0. Terms of Engagement
Mystery fiction is a profoundly consolatory genre. Whether it is set in a Loamshire country house, a snow-bound train or the streets of Victorian London, the mystery novel is all about fashioning order from the chaos and misery of our daily lives. Grisly accidents and unexpected deaths may appear to be merely the random fluctuations of tragic chance but a skilled detective will always see through the fog of circumstance to the real nexus of cause-and-effect. In a world where humans are subject to the impersonal vastness of social forces and the unrelenting entropy of the physics, the skilled detective doubles as a revival tent preacher. By solving crimes and unpicking the mysteries of the world he reminds us that we are not merely subject to the world but agents within it. It is not blind cruel chance that kills but people. People whose schemes can be uncovered. People who can be punished. By reclaiming human agency from the chaos of the world, the skilled detective saves us from the realisation that life is short, cruel, pointless and unpredictable.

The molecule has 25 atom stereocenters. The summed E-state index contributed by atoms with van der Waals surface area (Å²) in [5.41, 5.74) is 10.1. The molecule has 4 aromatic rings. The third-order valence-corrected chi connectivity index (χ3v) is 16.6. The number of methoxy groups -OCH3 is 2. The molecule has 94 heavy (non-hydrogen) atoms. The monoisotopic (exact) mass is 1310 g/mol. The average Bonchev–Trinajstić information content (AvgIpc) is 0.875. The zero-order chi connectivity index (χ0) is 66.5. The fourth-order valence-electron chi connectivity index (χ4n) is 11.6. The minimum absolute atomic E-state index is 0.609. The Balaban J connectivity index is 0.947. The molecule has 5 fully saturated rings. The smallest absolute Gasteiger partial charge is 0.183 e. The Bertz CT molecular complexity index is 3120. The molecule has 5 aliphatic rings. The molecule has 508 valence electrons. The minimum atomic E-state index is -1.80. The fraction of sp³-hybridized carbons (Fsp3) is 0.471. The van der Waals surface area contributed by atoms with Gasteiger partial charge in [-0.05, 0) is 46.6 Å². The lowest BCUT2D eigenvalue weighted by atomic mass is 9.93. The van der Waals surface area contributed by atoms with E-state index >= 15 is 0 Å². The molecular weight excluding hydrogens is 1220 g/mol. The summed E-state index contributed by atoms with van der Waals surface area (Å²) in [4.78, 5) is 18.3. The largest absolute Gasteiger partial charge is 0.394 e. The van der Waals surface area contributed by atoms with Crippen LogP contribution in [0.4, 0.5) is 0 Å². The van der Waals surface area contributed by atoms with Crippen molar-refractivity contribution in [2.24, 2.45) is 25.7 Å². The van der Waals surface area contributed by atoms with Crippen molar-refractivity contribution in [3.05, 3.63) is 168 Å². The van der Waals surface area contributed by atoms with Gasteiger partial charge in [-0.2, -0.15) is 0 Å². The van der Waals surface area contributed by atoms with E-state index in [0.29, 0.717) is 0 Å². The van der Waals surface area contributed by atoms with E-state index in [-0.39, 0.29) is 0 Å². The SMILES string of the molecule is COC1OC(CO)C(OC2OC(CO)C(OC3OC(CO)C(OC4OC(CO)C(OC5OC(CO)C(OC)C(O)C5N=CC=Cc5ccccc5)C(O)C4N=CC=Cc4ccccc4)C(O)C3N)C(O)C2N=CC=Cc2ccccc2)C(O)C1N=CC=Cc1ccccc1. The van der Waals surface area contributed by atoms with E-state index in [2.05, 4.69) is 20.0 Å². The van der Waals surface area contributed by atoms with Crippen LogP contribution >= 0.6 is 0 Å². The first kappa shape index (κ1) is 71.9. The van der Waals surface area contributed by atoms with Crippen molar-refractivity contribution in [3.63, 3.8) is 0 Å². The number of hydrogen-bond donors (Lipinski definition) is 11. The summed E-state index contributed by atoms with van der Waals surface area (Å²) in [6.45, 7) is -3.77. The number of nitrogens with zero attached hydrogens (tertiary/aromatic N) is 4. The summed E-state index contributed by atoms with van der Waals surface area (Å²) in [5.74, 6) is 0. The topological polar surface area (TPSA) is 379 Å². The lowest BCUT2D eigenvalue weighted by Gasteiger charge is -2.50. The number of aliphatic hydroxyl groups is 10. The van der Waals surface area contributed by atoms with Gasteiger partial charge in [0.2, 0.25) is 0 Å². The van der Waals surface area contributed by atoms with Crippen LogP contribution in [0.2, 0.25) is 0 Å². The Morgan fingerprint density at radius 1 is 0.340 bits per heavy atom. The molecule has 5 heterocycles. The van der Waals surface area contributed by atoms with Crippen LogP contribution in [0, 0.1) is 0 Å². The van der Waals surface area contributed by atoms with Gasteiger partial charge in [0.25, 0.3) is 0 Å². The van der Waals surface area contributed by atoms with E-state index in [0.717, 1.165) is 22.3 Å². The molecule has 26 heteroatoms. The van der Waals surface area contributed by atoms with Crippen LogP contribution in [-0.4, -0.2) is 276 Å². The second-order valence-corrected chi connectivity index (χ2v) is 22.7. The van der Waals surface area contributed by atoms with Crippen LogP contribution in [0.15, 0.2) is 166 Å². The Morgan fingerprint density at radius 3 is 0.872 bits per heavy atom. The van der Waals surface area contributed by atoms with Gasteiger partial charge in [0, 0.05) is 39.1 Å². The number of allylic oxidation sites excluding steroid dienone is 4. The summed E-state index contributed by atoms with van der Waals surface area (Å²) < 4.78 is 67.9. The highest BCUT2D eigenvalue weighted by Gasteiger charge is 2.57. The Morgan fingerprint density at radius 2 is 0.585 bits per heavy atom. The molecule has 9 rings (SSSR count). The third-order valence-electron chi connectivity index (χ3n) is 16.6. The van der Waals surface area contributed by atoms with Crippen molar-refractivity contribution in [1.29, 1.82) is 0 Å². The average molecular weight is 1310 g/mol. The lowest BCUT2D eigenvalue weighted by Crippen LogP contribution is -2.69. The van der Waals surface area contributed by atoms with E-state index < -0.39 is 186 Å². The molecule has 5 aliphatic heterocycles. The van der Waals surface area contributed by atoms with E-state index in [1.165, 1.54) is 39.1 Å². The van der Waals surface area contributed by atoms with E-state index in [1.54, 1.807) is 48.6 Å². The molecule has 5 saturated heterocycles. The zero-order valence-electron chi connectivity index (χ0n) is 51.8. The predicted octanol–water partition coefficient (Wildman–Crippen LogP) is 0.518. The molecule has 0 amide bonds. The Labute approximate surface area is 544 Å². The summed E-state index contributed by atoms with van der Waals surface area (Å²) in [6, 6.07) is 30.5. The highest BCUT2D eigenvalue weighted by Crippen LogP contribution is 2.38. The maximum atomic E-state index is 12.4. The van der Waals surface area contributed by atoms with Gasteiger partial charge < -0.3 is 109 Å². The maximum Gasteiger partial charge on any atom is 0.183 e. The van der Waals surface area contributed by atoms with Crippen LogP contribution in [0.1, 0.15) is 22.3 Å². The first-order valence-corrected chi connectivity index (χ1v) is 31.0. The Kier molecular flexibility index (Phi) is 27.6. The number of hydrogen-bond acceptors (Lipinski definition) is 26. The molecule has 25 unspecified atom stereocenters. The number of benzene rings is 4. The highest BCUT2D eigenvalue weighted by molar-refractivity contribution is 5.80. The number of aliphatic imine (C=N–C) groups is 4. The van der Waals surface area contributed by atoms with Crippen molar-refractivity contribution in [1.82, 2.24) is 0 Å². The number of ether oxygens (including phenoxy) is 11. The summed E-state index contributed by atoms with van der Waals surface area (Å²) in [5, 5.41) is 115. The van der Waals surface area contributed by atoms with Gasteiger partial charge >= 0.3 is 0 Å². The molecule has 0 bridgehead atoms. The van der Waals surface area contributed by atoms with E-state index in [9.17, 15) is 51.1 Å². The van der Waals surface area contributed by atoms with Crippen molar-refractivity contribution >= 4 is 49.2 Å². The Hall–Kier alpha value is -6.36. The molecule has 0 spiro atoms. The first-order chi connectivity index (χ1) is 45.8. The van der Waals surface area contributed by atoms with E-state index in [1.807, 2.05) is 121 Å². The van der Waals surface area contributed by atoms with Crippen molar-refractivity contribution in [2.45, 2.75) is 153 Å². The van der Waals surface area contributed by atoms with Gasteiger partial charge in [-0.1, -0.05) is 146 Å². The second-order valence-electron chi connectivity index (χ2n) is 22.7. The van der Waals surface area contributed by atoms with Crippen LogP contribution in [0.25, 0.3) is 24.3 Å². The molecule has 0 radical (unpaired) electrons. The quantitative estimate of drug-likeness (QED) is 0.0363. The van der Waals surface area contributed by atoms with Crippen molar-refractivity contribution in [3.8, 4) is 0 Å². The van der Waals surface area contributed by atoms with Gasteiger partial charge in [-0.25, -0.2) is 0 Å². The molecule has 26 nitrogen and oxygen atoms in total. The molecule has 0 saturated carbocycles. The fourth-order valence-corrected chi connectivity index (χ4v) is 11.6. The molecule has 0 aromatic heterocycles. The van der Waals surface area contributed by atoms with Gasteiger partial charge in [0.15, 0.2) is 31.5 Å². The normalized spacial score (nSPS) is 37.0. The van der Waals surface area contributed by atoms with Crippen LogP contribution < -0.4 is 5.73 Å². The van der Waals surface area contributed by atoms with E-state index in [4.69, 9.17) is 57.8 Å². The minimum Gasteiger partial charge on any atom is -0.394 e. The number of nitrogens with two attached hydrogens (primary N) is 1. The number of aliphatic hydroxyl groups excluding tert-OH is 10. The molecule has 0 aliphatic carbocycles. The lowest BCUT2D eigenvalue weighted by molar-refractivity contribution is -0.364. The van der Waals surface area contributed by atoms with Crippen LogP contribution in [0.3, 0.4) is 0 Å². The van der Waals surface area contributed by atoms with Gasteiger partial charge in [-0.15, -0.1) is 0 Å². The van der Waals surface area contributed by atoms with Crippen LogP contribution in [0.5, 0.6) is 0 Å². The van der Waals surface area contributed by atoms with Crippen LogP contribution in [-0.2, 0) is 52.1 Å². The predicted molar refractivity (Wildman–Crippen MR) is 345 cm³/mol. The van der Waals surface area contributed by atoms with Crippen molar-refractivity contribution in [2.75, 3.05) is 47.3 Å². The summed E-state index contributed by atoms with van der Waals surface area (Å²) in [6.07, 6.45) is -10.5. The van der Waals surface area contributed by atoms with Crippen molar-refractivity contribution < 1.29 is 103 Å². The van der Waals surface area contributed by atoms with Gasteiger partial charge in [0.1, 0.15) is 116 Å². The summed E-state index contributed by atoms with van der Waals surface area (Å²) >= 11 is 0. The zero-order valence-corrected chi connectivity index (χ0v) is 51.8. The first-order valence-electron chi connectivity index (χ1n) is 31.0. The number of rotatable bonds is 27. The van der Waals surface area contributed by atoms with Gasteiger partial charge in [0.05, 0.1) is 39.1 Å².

If your average mystery story detective is a revival tent preacher then Arthur Conan Doyle’s Sherlock Holmes is the ever-living Hermeneutic Christ. Holmes is defined entirely by his capacity to see patterns of human agency in the chaos of our daily rejectamenta. Salvation lies in frayed collars, muddy boots, uneven gaits and pocket lint. For Holmes, scratches on mobile phone casings are not the results of random collisions with coins and keys but indications of alcoholism and strained family backgrounds. For Holmes, tan lines are not caused by the impact of weather and random wardrobe choice but an indication of a military career. If the message to take away from the Enlightenment, scientific materialism and the death of God has always been that we do not matter then Sherlock Holmes is our Redeemer as in his sharp eyes and exquisite brain everything matters.
Sherlock’s Little Mistakes is an attempt to redress the balance in favour of chaos and meaninglessness. In a series of columns, I intend to examine the episodes of the BBC’s new mini-series Sherlock (2010) and make the case for Sherlock being wrong. I mean to argue for the caress of tragedy and the kiss of blind chance. What if it didn’t all make sense?